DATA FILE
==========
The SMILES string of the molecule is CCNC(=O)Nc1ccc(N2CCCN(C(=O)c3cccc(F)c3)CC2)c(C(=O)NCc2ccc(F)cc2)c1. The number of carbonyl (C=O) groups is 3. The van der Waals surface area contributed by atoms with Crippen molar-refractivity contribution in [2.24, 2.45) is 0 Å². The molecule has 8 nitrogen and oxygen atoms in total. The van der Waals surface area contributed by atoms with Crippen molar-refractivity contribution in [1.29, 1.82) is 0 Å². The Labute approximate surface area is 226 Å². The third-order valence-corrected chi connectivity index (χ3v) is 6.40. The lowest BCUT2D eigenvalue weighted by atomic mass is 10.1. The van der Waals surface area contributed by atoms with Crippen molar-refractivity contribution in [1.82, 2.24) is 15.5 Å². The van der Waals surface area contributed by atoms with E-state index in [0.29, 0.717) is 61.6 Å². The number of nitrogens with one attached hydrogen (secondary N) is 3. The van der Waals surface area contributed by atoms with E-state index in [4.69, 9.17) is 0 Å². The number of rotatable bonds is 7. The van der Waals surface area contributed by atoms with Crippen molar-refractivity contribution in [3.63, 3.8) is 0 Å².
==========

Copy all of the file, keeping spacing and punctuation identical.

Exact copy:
The SMILES string of the molecule is CCNC(=O)Nc1ccc(N2CCCN(C(=O)c3cccc(F)c3)CC2)c(C(=O)NCc2ccc(F)cc2)c1. The number of carbonyl (C=O) groups is 3. The van der Waals surface area contributed by atoms with Crippen molar-refractivity contribution in [2.24, 2.45) is 0 Å². The molecule has 8 nitrogen and oxygen atoms in total. The van der Waals surface area contributed by atoms with Crippen molar-refractivity contribution in [1.29, 1.82) is 0 Å². The Labute approximate surface area is 226 Å². The third-order valence-corrected chi connectivity index (χ3v) is 6.40. The lowest BCUT2D eigenvalue weighted by atomic mass is 10.1. The van der Waals surface area contributed by atoms with Crippen molar-refractivity contribution in [1.82, 2.24) is 15.5 Å². The van der Waals surface area contributed by atoms with E-state index in [0.29, 0.717) is 61.6 Å². The number of nitrogens with one attached hydrogen (secondary N) is 3. The van der Waals surface area contributed by atoms with E-state index in [4.69, 9.17) is 0 Å². The number of rotatable bonds is 7. The van der Waals surface area contributed by atoms with Crippen molar-refractivity contribution in [3.63, 3.8) is 0 Å².